Appleton's Cyclopedia of American Biography, edited by James
Grant Wilson, John Fiske and Stanley L. Klos. Six volumes, New York: D. Appleton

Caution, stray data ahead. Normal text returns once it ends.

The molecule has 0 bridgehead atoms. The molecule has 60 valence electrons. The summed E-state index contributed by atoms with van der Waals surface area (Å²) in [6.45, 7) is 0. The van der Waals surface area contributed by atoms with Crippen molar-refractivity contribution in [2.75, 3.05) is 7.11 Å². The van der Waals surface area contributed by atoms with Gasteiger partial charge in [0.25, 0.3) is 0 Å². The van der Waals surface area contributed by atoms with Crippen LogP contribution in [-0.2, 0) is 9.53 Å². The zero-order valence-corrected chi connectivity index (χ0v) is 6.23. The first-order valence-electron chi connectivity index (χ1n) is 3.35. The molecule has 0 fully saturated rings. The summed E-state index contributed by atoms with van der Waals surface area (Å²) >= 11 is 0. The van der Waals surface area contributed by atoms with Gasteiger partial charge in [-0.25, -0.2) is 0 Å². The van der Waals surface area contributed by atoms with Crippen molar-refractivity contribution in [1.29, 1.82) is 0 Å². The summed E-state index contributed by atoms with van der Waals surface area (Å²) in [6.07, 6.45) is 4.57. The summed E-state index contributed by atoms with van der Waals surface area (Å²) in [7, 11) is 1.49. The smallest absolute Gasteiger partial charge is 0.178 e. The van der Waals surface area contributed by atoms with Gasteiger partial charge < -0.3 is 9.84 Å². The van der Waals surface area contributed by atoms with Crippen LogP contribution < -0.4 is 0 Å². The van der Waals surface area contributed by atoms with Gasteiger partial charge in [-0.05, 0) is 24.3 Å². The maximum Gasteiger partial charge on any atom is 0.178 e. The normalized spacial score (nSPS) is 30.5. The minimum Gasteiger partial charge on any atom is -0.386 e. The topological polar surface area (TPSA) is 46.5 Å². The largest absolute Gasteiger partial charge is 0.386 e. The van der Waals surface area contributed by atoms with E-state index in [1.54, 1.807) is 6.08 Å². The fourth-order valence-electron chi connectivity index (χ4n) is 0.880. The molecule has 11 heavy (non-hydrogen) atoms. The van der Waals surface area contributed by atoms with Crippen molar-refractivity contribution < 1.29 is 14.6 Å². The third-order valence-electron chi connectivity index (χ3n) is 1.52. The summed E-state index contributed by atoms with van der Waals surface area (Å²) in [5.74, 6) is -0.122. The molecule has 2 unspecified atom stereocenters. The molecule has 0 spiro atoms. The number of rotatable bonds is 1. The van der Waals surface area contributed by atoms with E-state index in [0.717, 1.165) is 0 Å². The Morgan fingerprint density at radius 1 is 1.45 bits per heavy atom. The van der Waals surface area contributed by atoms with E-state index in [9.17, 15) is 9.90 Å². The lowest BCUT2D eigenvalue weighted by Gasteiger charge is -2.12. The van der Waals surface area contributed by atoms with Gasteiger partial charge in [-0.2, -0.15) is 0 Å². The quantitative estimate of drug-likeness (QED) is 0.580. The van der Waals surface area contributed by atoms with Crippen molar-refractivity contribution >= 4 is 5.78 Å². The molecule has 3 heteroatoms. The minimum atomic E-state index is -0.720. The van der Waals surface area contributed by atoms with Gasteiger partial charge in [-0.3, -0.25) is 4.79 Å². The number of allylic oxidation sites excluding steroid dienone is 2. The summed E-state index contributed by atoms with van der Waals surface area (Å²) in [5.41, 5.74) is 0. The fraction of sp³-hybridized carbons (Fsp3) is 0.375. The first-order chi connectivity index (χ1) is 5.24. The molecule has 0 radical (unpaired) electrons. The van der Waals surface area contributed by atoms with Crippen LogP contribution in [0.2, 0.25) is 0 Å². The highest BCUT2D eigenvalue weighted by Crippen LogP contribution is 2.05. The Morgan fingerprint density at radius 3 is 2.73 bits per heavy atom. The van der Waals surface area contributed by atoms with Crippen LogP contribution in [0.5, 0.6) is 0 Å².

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KING, John Glen, lawyer, born in Salem, Massachusetts, 19 March, 1787; died there, 26 July, 1857. He was a descendant of Daniel King, an early settler in Lynn, Massachusetts Mr. King studied at Harvard with the class of 1807, but did not receive his degree until 1818, having with others left college during what is known as the "grand commons rebellion." He afterward studied law with William Prescott and Judge Story, and was admitted to the bar in 1810. He was a member of both branches of the Massachusetts legislature for many years, and also of the executive council. In 1821, while a member of the house of representatives, he rendered important service in conducting the Prescott impeachment ease. When the city government of Salem was organized, Mr. King' acted as first president of the cominon council, and prepared the code of rules that is still in use. He was eminent in his profession, and held the offices of master in chancery and commissioner of insolvency for Essex county.
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